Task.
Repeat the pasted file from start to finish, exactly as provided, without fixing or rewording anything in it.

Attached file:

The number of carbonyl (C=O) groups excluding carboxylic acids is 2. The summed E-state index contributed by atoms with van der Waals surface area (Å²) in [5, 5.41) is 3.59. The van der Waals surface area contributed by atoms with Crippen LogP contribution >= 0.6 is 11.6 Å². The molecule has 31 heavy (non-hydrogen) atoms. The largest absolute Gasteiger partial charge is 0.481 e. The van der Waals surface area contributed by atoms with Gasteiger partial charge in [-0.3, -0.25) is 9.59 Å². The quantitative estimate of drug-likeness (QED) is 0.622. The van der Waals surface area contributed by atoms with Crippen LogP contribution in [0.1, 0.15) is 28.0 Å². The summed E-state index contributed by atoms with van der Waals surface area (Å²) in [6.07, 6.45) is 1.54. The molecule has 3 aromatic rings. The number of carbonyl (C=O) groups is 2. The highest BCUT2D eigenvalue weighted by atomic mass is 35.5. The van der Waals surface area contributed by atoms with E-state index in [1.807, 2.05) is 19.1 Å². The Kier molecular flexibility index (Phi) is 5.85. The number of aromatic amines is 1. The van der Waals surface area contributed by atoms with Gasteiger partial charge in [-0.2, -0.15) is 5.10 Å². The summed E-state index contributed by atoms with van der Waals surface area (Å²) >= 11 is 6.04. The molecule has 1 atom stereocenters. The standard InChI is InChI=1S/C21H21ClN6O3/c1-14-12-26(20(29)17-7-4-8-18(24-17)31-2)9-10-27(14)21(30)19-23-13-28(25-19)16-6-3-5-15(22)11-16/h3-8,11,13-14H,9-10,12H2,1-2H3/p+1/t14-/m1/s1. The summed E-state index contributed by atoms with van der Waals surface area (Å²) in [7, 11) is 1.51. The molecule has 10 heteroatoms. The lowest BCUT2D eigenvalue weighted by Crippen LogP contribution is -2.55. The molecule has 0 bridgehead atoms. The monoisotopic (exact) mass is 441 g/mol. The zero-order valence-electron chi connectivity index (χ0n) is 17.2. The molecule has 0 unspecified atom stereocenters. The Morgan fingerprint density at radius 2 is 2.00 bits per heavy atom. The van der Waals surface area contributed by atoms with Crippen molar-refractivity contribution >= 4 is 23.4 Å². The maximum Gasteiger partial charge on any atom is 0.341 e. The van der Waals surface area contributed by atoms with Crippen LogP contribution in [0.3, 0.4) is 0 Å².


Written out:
The number of carbonyl (C=O) groups excluding carboxylic acids is 2. The summed E-state index contributed by atoms with van der Waals surface area (Å²) in [5, 5.41) is 3.59. The van der Waals surface area contributed by atoms with Crippen LogP contribution >= 0.6 is 11.6 Å². The molecule has 31 heavy (non-hydrogen) atoms. The largest absolute Gasteiger partial charge is 0.481 e. The van der Waals surface area contributed by atoms with Gasteiger partial charge in [-0.3, -0.25) is 9.59 Å². The quantitative estimate of drug-likeness (QED) is 0.622. The van der Waals surface area contributed by atoms with Crippen LogP contribution in [0.1, 0.15) is 28.0 Å². The summed E-state index contributed by atoms with van der Waals surface area (Å²) in [6.07, 6.45) is 1.54. The molecule has 3 aromatic rings. The number of carbonyl (C=O) groups is 2. The highest BCUT2D eigenvalue weighted by atomic mass is 35.5. The van der Waals surface area contributed by atoms with E-state index in [1.807, 2.05) is 19.1 Å². The Kier molecular flexibility index (Phi) is 5.85. The number of aromatic amines is 1. The van der Waals surface area contributed by atoms with Gasteiger partial charge in [-0.2, -0.15) is 5.10 Å². The summed E-state index contributed by atoms with van der Waals surface area (Å²) >= 11 is 6.04. The molecule has 1 atom stereocenters. The standard InChI is InChI=1S/C21H21ClN6O3/c1-14-12-26(20(29)17-7-4-8-18(24-17)31-2)9-10-27(14)21(30)19-23-13-28(25-19)16-6-3-5-15(22)11-16/h3-8,11,13-14H,9-10,12H2,1-2H3/p+1/t14-/m1/s1. The summed E-state index contributed by atoms with van der Waals surface area (Å²) in [7, 11) is 1.51. The molecule has 10 heteroatoms. The lowest BCUT2D eigenvalue weighted by Crippen LogP contribution is -2.55. The molecule has 0 bridgehead atoms. The monoisotopic (exact) mass is 441 g/mol. The zero-order valence-electron chi connectivity index (χ0n) is 17.2. The molecule has 0 unspecified atom stereocenters. The Morgan fingerprint density at radius 2 is 2.00 bits per heavy atom. The van der Waals surface area contributed by atoms with Crippen molar-refractivity contribution >= 4 is 23.4 Å². The maximum Gasteiger partial charge on any atom is 0.341 e. The van der Waals surface area contributed by atoms with Crippen LogP contribution in [0.3, 0.4) is 0 Å².